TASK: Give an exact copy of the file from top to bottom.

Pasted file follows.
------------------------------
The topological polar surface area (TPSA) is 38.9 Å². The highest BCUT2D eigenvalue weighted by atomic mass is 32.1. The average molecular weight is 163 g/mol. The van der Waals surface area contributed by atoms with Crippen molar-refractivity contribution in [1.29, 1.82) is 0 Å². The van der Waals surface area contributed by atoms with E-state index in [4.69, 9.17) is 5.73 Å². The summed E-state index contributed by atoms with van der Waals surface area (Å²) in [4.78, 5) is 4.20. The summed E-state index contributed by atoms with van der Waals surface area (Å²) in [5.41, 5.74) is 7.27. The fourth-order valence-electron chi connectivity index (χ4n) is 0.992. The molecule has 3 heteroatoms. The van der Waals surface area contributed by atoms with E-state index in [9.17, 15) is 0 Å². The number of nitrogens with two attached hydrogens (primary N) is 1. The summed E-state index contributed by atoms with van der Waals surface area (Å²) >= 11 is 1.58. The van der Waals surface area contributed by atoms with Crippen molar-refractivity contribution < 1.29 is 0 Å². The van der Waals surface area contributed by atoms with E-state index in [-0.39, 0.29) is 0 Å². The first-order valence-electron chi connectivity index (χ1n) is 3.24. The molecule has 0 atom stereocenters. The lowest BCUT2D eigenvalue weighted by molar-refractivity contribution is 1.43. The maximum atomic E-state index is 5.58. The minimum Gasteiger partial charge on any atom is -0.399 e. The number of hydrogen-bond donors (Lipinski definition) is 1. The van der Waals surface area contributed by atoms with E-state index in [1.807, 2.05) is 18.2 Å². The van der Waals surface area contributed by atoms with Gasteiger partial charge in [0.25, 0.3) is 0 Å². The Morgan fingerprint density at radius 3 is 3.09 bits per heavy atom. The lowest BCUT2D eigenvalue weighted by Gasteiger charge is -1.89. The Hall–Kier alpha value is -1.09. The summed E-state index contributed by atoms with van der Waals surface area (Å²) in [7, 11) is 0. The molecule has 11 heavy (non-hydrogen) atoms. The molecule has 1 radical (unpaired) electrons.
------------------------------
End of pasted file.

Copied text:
The topological polar surface area (TPSA) is 38.9 Å². The highest BCUT2D eigenvalue weighted by atomic mass is 32.1. The average molecular weight is 163 g/mol. The van der Waals surface area contributed by atoms with Crippen molar-refractivity contribution in [1.29, 1.82) is 0 Å². The van der Waals surface area contributed by atoms with E-state index in [4.69, 9.17) is 5.73 Å². The summed E-state index contributed by atoms with van der Waals surface area (Å²) in [4.78, 5) is 4.20. The summed E-state index contributed by atoms with van der Waals surface area (Å²) in [5.41, 5.74) is 7.27. The fourth-order valence-electron chi connectivity index (χ4n) is 0.992. The molecule has 3 heteroatoms. The van der Waals surface area contributed by atoms with E-state index in [9.17, 15) is 0 Å². The number of nitrogens with two attached hydrogens (primary N) is 1. The summed E-state index contributed by atoms with van der Waals surface area (Å²) >= 11 is 1.58. The van der Waals surface area contributed by atoms with Crippen molar-refractivity contribution < 1.29 is 0 Å². The van der Waals surface area contributed by atoms with E-state index in [-0.39, 0.29) is 0 Å². The first-order valence-electron chi connectivity index (χ1n) is 3.24. The molecule has 0 atom stereocenters. The lowest BCUT2D eigenvalue weighted by molar-refractivity contribution is 1.43. The maximum atomic E-state index is 5.58. The minimum Gasteiger partial charge on any atom is -0.399 e. The number of hydrogen-bond donors (Lipinski definition) is 1. The van der Waals surface area contributed by atoms with E-state index in [1.807, 2.05) is 18.2 Å². The van der Waals surface area contributed by atoms with Gasteiger partial charge in [0.25, 0.3) is 0 Å². The Morgan fingerprint density at radius 3 is 3.09 bits per heavy atom. The lowest BCUT2D eigenvalue weighted by Gasteiger charge is -1.89. The Hall–Kier alpha value is -1.09. The summed E-state index contributed by atoms with van der Waals surface area (Å²) in [7, 11) is 0. The molecule has 11 heavy (non-hydrogen) atoms. The molecule has 1 radical (unpaired) electrons.